Black-owned businesses in Canada tend to be smaller and perform less well financially than businesses owned by white people or by other racialized groups, Statistics Canada said.
In a new report analyzing data from several sources up to 2018, the agency found that the proportion of Black business owners among all business owners has been increasing over time.
However, the numbers show that Black-owned businesses may be struggling more on average, with lower profit margins.
Research has shown that Black business owners face a variety of challenges, in particular access to capital, and that the Black business community is under-represented when it comes to research and data.
A 2021 report by the Canadian Black Chamber of Commerce in partnership with the Business Development Bank of Canada found that Black business owners were often not comfortable applying for funding, or unable to find funding that would fit their business. Some respondents described encountering racial or gender discrimination when they dealt with banks.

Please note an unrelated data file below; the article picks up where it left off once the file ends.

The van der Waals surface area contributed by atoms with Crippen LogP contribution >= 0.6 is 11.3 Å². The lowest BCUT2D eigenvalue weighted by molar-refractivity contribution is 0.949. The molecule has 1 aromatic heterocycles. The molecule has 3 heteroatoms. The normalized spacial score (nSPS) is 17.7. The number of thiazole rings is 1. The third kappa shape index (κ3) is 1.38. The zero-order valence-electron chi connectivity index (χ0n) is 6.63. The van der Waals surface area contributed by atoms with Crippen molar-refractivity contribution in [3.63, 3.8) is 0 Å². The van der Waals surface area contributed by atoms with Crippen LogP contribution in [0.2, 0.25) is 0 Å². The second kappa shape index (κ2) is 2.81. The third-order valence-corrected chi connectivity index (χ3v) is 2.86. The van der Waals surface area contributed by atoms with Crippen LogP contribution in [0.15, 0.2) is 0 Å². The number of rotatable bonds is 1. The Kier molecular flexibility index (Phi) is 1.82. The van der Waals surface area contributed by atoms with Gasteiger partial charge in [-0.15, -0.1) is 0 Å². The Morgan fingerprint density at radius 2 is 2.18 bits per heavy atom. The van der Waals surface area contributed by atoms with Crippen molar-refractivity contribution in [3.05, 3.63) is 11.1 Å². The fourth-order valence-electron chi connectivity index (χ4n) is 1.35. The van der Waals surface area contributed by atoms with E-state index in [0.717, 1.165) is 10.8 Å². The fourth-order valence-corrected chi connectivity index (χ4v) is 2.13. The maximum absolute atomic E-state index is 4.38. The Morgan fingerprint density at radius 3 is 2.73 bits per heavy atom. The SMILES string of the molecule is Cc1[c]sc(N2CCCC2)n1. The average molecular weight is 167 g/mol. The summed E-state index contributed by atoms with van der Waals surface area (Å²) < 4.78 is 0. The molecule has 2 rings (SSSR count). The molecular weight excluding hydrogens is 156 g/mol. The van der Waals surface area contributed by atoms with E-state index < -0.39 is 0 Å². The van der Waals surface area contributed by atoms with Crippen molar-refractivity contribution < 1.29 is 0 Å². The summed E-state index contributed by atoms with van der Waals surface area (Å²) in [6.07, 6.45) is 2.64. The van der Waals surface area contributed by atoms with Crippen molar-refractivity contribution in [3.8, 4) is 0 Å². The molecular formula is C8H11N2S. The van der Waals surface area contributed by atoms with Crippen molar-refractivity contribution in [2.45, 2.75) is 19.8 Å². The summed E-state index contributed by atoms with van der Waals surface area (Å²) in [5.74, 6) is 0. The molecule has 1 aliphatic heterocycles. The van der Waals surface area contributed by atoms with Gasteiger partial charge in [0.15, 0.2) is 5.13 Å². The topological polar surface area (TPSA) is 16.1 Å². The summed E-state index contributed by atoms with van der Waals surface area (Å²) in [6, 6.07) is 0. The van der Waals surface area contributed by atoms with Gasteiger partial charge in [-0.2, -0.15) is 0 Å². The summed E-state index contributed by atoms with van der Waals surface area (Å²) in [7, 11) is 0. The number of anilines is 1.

In 2019, 77 per cent of the Black entrepreneurs interviewed for the report generated less than $100,000 in revenue. More than half had less than $50,000 in revenue.
Black business owners make lower incomes on average than business owners who are white or from other racialized groups, the Statistics Canada report found.
Black-owned businesses are more likely to be unincorporated as well, the agency said.
More than half of Black business owners in Canada in 2018 were immigrants, according to Statistics Canada. The Chamber report notes that immigrants also face barriers when it comes to opening and operating businesses, including access to capital. Yet immigrants are also more likely to be self-employed out of necessity, the report said, with many newcomers to Canada finding themselves excluded from the labour market.